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City Gears Up to Target Mobile Home Owners Again

Huntsville Planning Commission prepares to take aim at mobile homes inside city limits


By Walker County News Today staff

 

After least year’s citizen backlash over proposed mobile home restrictions, the city of Huntsville is once again poised to try to take on the issue of mobile homes within the city limits.

The subject of mobile homes located in the Huntsville city limits was back in the spotlight at Thursday night’s meeting of the Huntsville Planning and Zoning Commission.

The discussion primarily centered around aesthetics and property values.  When the issue of safety arose, Aron Kulhavy, Huntsville’s Community & Economic Development director, reminded the commission that city staff is not qualified to inspect manufactured homes.

Proposed Rules for Existing Mobile Home Parks

The city offered several proposals to planning commission members to consider.  These proposals, if the City Council approved them, would be retroactive and would likely require current mobile home park owners to spend significant amounts of money to bring the parks up to new standards.  The proposed regulation would hold the park owner responsible for the individual units within the park even if the property owner doesn’t own the individual homes.

The planning commission approved recommendation of the following proposed regulations:

  1. Require all existing homes, regardless of age, be skirted. Mobile home skirting is the material that acts as a barrier between the outside world and the underneath of a manufactured home.
  2. Require a screen or buffer surrounding the park. A screen or buffer is a strip of land, including any specified type and amount of landscape plantings or structures that may be required to protect one type of land use from another or minimize or eliminate conflicts between them.
  3. Require a paved impervious surface for emergency vehicle access. A pavement width is the portion of the surface of the street available for vehicular traffic; if curbed, it is that portion of street between back of curb and back of curb.
  4. Require screening around Dumpster areas as in Option 2.
  5. Require outside signage that includes park name and address. Signage is any identification, description, illustration, or device illuminated or non-illuminated that is visible to the public from adjoining streets or adjoining properties and that directs attention to a product, service, place, activity, person, institution, business, or solicitation, including any permanently installed or situated merchandise; or any emblem, painting, banner, pennant, placard, temporary sign, light, decoration, balloon or other device designed to attract attention, advertise, identify or convey information. Building details that are an integral part of the overall architectural design of a building or works of art accessory to a building are not considered signs.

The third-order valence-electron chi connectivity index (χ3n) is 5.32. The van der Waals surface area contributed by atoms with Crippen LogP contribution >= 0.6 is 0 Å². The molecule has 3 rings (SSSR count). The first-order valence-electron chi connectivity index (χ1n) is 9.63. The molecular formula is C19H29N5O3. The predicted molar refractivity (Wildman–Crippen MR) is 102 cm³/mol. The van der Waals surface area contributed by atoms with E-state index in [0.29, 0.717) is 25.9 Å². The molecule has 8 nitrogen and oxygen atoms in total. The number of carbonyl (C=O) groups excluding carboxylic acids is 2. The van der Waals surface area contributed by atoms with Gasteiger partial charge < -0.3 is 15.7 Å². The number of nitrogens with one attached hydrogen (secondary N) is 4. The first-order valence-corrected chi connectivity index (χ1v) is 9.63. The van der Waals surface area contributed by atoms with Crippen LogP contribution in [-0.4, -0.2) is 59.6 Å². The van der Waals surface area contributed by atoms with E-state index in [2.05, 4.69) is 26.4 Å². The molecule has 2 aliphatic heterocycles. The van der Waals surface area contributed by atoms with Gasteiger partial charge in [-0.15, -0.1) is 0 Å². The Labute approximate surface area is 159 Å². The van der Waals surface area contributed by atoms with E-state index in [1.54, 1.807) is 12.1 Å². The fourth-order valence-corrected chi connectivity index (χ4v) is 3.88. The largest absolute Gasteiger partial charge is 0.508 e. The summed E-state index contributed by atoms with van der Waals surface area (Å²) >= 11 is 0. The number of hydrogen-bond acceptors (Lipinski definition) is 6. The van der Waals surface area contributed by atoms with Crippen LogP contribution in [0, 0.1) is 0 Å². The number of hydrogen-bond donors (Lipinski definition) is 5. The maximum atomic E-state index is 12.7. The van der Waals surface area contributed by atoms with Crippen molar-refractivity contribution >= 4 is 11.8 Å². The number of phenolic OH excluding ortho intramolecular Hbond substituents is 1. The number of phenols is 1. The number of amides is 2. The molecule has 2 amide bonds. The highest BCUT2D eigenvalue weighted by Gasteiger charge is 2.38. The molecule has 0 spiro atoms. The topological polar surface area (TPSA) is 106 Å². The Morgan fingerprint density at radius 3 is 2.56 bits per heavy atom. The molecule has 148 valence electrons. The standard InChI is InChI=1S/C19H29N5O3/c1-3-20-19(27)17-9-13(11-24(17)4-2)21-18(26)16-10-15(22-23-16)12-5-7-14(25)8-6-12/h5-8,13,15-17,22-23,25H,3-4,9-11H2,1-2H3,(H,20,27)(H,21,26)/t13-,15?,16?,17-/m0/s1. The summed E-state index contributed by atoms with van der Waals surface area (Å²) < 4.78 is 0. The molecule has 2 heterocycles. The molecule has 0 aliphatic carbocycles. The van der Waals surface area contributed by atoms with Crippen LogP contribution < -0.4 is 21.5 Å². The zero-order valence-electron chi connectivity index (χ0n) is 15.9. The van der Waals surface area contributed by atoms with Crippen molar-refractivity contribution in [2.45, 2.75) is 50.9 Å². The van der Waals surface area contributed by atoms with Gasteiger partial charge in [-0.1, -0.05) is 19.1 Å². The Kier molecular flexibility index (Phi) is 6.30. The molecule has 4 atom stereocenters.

6. Require outside lighting at a rate equal to that of subdivision lighting standards.

City staff estimates that there are approximately 40 mobile home parks, which contain well over 1,000 homes, within the city of Huntsville that would be subject to the proposed new regulations.

No mention was made of any other types of commercial properties that may be subject to retroactive regulations.   Discussion did not include any specific time frame for compliance if the regulations are ultimately approved for inclusion in the Development Code.

Commission member Tommy Cummings referred to the proposed regulations as “putting lipstick on a pig.”

Proposed Rules for Mobile Homes Being Moved into Huntsville

These rules, if adopted, will affect any mobile/manufactured home that will be moved in to the city limits of Huntsville whether in to a mobile home park, a mobile home subdivision, or onto other private property.

The planning commission approved recommendation of the following regulations:

  1. Require homes to be no older than 20 years (currently, built in or after 1996 and changing yearly).
  2. Require an outdoor storage building. A storage building is a shed or garage used to store outdoor equipment such as gardening tools, bicycles, etc.
  3. Require that homes have a minimum size.
  4. Limit the number of mobile homes allowed per property to two.  To locate more than two mobile homes per property would require development as a mobile home subdivision.

Now what?

Action by the planning commission is not automatically included in the city’s Development Code. City staff submits code revision language based on the commission’s recommendations back to the commission for its approval. City Council has final approval of the commission’s formal recommendations.

Citizens concerned about any of the proposed changes should contact Kulhavy at 936-291-5400.

Additional proposals regarding mobile homes are likely to be forthcoming in future P&Z meetings.

The public can view the entire meeting here.

 

 

One comment

  1. This will only let”the Camel get his nose under the tent”

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